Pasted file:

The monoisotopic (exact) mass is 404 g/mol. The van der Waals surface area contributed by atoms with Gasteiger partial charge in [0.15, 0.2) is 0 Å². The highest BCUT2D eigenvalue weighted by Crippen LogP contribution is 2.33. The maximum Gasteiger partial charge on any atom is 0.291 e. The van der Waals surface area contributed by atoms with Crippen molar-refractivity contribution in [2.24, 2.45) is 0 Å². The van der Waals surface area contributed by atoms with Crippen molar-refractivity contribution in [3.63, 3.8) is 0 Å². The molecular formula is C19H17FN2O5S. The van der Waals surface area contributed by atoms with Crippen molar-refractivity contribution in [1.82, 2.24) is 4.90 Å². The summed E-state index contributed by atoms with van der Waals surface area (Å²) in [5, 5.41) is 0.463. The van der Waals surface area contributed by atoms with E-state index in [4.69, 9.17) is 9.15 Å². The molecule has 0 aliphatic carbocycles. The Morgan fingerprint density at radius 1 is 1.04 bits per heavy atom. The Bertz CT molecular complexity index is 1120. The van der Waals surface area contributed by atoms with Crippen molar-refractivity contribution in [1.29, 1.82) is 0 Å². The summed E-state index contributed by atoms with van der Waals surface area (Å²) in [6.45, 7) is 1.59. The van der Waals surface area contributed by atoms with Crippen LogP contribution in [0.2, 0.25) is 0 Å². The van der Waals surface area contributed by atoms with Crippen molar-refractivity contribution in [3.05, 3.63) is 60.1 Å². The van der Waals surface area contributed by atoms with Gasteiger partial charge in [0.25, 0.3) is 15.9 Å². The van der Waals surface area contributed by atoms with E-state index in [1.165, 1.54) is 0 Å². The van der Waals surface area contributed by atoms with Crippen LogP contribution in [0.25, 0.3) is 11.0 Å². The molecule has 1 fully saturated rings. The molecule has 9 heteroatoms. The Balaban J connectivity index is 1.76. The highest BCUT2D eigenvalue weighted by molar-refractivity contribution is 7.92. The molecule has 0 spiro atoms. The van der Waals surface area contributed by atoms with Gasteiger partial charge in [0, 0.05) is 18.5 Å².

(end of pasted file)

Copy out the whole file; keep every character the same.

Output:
The monoisotopic (exact) mass is 404 g/mol. The van der Waals surface area contributed by atoms with Gasteiger partial charge in [0.15, 0.2) is 0 Å². The highest BCUT2D eigenvalue weighted by Crippen LogP contribution is 2.33. The maximum Gasteiger partial charge on any atom is 0.291 e. The van der Waals surface area contributed by atoms with Crippen molar-refractivity contribution in [2.24, 2.45) is 0 Å². The van der Waals surface area contributed by atoms with Crippen molar-refractivity contribution in [3.63, 3.8) is 0 Å². The molecular formula is C19H17FN2O5S. The van der Waals surface area contributed by atoms with Crippen molar-refractivity contribution in [1.82, 2.24) is 4.90 Å². The summed E-state index contributed by atoms with van der Waals surface area (Å²) in [5, 5.41) is 0.463. The van der Waals surface area contributed by atoms with E-state index in [4.69, 9.17) is 9.15 Å². The molecule has 0 aliphatic carbocycles. The Morgan fingerprint density at radius 1 is 1.04 bits per heavy atom. The Bertz CT molecular complexity index is 1120. The van der Waals surface area contributed by atoms with Crippen molar-refractivity contribution in [1.29, 1.82) is 0 Å². The summed E-state index contributed by atoms with van der Waals surface area (Å²) in [6.45, 7) is 1.59. The van der Waals surface area contributed by atoms with Crippen LogP contribution in [0.2, 0.25) is 0 Å². The van der Waals surface area contributed by atoms with Crippen molar-refractivity contribution in [3.05, 3.63) is 60.1 Å². The van der Waals surface area contributed by atoms with Gasteiger partial charge in [0.25, 0.3) is 15.9 Å². The van der Waals surface area contributed by atoms with E-state index in [1.165, 1.54) is 0 Å². The van der Waals surface area contributed by atoms with Crippen LogP contribution in [0.25, 0.3) is 11.0 Å². The molecule has 1 fully saturated rings. The molecule has 9 heteroatoms. The Balaban J connectivity index is 1.76. The highest BCUT2D eigenvalue weighted by molar-refractivity contribution is 7.92. The molecule has 0 spiro atoms. The van der Waals surface area contributed by atoms with Gasteiger partial charge in [0, 0.05) is 18.5 Å².